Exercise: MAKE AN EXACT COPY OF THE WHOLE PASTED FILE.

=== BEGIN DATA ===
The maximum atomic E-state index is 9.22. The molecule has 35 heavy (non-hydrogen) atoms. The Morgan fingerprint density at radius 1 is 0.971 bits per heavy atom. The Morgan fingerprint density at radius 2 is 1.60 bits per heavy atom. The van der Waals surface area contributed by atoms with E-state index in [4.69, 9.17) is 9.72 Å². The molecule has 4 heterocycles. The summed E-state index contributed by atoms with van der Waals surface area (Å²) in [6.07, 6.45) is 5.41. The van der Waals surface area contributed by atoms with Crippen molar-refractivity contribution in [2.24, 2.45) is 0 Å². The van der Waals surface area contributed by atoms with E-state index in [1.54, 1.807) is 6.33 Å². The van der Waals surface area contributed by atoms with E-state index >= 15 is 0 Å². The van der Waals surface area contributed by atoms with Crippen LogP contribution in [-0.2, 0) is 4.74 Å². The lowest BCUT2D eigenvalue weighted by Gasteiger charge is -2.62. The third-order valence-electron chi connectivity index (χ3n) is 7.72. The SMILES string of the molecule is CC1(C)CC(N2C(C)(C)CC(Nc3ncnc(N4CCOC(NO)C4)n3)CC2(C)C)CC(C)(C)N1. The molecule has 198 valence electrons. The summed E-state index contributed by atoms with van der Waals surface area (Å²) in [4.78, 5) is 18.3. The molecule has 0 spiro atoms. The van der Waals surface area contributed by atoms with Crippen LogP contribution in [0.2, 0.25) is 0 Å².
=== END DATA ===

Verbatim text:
The maximum atomic E-state index is 9.22. The molecule has 35 heavy (non-hydrogen) atoms. The Morgan fingerprint density at radius 1 is 0.971 bits per heavy atom. The Morgan fingerprint density at radius 2 is 1.60 bits per heavy atom. The van der Waals surface area contributed by atoms with E-state index in [4.69, 9.17) is 9.72 Å². The molecule has 4 heterocycles. The summed E-state index contributed by atoms with van der Waals surface area (Å²) in [6.07, 6.45) is 5.41. The van der Waals surface area contributed by atoms with Crippen molar-refractivity contribution in [2.24, 2.45) is 0 Å². The van der Waals surface area contributed by atoms with E-state index in [1.54, 1.807) is 6.33 Å². The van der Waals surface area contributed by atoms with E-state index >= 15 is 0 Å². The van der Waals surface area contributed by atoms with Crippen LogP contribution in [-0.2, 0) is 4.74 Å². The lowest BCUT2D eigenvalue weighted by Gasteiger charge is -2.62. The third-order valence-electron chi connectivity index (χ3n) is 7.72. The SMILES string of the molecule is CC1(C)CC(N2C(C)(C)CC(Nc3ncnc(N4CCOC(NO)C4)n3)CC2(C)C)CC(C)(C)N1. The molecule has 198 valence electrons. The summed E-state index contributed by atoms with van der Waals surface area (Å²) in [4.78, 5) is 18.3. The molecule has 0 spiro atoms. The van der Waals surface area contributed by atoms with Crippen LogP contribution in [0.2, 0.25) is 0 Å².